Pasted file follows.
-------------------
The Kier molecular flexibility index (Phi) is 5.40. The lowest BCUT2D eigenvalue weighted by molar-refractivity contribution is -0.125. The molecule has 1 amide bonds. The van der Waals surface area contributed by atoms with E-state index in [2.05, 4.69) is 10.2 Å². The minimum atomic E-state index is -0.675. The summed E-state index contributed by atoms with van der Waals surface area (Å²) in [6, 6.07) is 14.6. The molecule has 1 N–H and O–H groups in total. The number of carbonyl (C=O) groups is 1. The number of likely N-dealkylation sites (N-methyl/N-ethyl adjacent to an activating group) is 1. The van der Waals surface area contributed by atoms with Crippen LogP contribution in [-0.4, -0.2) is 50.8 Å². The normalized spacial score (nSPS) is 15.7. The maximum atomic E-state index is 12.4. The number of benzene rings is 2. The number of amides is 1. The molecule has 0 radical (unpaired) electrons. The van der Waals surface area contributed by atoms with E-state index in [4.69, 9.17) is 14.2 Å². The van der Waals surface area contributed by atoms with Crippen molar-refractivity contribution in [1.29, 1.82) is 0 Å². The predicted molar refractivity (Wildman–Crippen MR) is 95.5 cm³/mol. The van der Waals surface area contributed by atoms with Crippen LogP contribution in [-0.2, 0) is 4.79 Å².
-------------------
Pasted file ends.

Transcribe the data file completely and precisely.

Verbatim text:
The Kier molecular flexibility index (Phi) is 5.40. The lowest BCUT2D eigenvalue weighted by molar-refractivity contribution is -0.125. The molecule has 1 amide bonds. The van der Waals surface area contributed by atoms with E-state index in [2.05, 4.69) is 10.2 Å². The minimum atomic E-state index is -0.675. The summed E-state index contributed by atoms with van der Waals surface area (Å²) in [6, 6.07) is 14.6. The molecule has 1 N–H and O–H groups in total. The number of carbonyl (C=O) groups is 1. The number of likely N-dealkylation sites (N-methyl/N-ethyl adjacent to an activating group) is 1. The van der Waals surface area contributed by atoms with Crippen LogP contribution in [-0.4, -0.2) is 50.8 Å². The normalized spacial score (nSPS) is 15.7. The maximum atomic E-state index is 12.4. The number of benzene rings is 2. The number of amides is 1. The molecule has 0 radical (unpaired) electrons. The van der Waals surface area contributed by atoms with E-state index in [4.69, 9.17) is 14.2 Å². The van der Waals surface area contributed by atoms with Crippen molar-refractivity contribution in [1.29, 1.82) is 0 Å². The predicted molar refractivity (Wildman–Crippen MR) is 95.5 cm³/mol. The van der Waals surface area contributed by atoms with Crippen LogP contribution in [-0.2, 0) is 4.79 Å².